Green Giant Arborvitae

Thuja standishii x plicata <span class=normal>‘Green Giant’</span>

Hardiness Zones: 5 - 7   View Map
  • Will grow up to 3' per year until maturity
  • Features tiny, scale-like, glossy green leaves that are packed closely together in overlapping rows on divided branchlets, displaying in a flattened, fan-like spray
  • Yields 1/2" long oblong cones that emerge green in the summer and turn brown in the winter
  • Releases a pleasing aroma when leaves are squeezed
  • Tolerates wind once established and withstands heavy ice or snow, making it a good choice for a fast-growing windbreak
  • Shows better resistance to browsing by deer than most arborvitae
  • Grows in a pyramidal shape
  • Darkens or bronzes slightly in the winter
  • Requires little or no pruning but can be sheared easily if necessary
  • Should be planted 5–6' apart for a screen or hedge
  • Is a public domain tree, meaning anyone can propagate it from cuttings
  • Has no serious disease or pest problems

Tree Details



Growth Speed


Scientific Name

Thuja standishii x plicata ‘Green Giant’

Mature Height

50' - 60'

Mature Spread

12' - 20'

Shipping Height

6" - 1'


The green giant arborvitae is a large, vigorous, fast-growing evergreen—shooting up by as much as 3 feet per year until maturity. Its natural pyramidal to conical form boasts dense, rich green foliage that darkens or bronzes slightly in the winter.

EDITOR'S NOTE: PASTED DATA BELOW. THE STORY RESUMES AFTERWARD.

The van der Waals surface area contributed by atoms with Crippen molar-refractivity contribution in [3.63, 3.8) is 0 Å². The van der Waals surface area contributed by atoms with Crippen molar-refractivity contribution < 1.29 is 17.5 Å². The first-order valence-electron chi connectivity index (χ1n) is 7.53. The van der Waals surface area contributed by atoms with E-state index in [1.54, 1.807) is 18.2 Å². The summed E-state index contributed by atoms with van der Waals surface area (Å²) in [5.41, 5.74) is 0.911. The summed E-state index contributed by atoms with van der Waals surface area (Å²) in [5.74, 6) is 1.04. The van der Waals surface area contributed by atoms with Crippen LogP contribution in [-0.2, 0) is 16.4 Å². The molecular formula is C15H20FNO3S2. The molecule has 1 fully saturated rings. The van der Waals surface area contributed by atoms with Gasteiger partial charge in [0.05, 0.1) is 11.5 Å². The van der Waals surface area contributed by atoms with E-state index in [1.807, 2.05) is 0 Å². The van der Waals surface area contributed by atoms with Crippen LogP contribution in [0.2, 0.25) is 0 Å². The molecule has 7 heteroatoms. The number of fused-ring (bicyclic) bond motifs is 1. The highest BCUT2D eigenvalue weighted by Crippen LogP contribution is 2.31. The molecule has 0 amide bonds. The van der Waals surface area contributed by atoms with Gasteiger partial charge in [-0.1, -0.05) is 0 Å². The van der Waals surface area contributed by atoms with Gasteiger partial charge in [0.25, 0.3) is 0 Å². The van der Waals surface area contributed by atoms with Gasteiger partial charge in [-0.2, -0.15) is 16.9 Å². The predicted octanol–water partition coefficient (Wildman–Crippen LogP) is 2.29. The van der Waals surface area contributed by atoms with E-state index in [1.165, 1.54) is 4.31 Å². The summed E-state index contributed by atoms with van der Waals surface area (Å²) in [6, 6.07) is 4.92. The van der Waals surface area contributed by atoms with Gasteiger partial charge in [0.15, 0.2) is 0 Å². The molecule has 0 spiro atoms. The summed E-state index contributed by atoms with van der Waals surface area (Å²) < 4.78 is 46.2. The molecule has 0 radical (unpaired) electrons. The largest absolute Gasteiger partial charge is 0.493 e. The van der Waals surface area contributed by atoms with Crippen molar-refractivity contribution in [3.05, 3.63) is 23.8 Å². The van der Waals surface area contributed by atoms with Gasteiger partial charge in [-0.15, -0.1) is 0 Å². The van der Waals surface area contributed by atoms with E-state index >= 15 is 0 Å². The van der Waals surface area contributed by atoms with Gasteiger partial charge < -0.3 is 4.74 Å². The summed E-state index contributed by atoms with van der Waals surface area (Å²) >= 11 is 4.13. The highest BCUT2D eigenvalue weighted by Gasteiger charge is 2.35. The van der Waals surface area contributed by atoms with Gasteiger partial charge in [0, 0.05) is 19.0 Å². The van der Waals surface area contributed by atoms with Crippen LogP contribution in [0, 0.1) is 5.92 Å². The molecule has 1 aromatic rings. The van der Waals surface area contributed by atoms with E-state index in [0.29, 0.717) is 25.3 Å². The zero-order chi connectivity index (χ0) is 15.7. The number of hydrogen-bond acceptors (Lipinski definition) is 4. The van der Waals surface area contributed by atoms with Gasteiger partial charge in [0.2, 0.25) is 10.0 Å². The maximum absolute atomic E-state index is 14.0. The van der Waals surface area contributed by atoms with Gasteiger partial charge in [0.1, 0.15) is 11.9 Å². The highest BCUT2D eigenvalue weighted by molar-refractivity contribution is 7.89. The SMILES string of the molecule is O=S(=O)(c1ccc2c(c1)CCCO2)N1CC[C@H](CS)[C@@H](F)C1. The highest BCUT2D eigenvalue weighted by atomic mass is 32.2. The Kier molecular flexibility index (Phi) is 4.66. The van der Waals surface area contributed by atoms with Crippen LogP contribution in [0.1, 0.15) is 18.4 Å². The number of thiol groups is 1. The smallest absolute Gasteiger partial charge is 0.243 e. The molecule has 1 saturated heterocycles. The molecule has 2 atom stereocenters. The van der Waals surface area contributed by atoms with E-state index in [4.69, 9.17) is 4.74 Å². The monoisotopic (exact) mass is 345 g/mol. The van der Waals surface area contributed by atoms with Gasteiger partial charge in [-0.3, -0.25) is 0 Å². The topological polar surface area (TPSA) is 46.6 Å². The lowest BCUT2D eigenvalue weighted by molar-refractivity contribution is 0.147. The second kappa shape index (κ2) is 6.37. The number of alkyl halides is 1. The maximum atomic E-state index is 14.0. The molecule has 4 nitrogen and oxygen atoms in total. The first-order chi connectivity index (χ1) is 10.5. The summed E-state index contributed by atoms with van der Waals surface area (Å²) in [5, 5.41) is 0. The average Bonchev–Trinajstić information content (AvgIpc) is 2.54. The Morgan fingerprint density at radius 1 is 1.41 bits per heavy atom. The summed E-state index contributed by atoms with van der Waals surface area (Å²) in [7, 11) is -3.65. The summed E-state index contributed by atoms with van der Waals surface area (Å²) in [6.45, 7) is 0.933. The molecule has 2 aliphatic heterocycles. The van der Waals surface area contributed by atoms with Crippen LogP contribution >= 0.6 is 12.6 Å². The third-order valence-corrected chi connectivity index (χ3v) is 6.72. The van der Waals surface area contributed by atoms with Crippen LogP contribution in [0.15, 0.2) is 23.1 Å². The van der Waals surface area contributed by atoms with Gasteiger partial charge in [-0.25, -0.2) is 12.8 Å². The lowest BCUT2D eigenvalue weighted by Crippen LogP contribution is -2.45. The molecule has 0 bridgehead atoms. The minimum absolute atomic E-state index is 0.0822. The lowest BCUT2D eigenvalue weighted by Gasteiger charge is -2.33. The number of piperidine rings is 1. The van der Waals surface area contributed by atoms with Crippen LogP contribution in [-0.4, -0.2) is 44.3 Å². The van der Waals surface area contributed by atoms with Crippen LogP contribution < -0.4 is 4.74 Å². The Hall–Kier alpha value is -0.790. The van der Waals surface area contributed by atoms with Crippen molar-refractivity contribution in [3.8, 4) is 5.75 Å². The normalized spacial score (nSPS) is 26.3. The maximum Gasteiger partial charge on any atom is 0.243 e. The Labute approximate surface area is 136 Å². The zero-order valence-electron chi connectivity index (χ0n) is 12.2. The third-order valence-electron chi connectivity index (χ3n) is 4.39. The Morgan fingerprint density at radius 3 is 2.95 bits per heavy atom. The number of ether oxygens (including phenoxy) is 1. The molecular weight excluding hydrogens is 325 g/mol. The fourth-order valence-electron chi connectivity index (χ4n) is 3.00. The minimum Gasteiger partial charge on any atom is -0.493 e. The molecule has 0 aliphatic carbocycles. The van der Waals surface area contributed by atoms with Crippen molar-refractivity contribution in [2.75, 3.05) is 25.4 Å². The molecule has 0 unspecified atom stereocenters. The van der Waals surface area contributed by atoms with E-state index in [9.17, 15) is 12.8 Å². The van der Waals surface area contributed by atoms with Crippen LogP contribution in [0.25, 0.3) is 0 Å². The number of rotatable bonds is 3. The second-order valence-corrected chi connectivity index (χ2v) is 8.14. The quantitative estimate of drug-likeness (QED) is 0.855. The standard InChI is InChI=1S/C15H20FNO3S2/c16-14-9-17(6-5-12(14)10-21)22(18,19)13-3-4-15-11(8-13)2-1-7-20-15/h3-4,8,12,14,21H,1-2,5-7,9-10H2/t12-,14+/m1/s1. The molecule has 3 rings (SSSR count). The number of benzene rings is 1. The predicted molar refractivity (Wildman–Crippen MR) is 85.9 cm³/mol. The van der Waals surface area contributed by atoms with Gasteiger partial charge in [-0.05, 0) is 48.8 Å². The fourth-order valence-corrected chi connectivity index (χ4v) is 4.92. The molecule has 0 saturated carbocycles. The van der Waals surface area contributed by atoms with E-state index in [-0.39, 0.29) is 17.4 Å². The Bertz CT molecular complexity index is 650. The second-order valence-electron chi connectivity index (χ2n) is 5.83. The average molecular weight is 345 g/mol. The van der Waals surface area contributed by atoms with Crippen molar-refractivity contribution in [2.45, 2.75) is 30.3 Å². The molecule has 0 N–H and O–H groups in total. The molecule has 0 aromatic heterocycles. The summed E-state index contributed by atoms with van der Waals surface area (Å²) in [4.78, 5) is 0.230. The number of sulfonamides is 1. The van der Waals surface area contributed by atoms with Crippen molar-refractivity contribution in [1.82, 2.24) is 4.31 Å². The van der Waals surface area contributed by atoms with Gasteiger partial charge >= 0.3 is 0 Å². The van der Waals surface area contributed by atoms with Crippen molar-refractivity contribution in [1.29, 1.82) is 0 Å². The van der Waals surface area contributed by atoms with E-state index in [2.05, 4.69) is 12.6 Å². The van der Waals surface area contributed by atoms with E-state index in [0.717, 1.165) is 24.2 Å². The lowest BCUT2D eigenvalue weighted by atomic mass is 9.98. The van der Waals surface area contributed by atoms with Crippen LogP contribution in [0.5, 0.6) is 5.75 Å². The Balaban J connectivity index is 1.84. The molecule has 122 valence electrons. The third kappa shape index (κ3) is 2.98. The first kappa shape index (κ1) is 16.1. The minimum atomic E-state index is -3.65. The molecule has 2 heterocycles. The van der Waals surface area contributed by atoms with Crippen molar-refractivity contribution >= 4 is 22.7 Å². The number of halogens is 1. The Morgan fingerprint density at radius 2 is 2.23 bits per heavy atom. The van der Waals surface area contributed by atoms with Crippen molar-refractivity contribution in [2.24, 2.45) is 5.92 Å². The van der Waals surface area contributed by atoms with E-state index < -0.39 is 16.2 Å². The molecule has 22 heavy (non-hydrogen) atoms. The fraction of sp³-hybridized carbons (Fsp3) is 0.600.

This is an exceptional landscape tree for use as a screen, hedge, or single specimen. It is also resistant to wind once established and can withstand heavy ice or snow, making it a good choice for a natural windbreak.

Sun Preference

Full Sun, Partial Sun/Shade

Wildlife Value

Arborvitae provides nesting sites and cover for birds and small animals. The flower buds, seeds and foliage are a food source, although this cultivar has greater resistance to deer browsing than most arborvitae.


In 1967, D.T. Poulsen from Kvistgaard, Denmark, gave the U.S. National Arboretum a single plant—Thuja standishii x plicata. From this plant, the clone named 'Green Giant' was propagated. Green giant arborvitae rapidly became a popular plant and is a good alternative for hemlock in the Northeast and Leland cypress in the Southeast.

Linnaeus, the Swedish botanist who assigned the Latin name to this species, picked up on one of the plants more sensory traits. The genus name, Thuja, is from a Greek word for perfume. Squeezing the evergreen leaves releases an aroma that is nothing less than nature's perfume.

Soil Preference

Well Drained, Loamy, Sandy, Clay, Moist, Alkaline, Acidic


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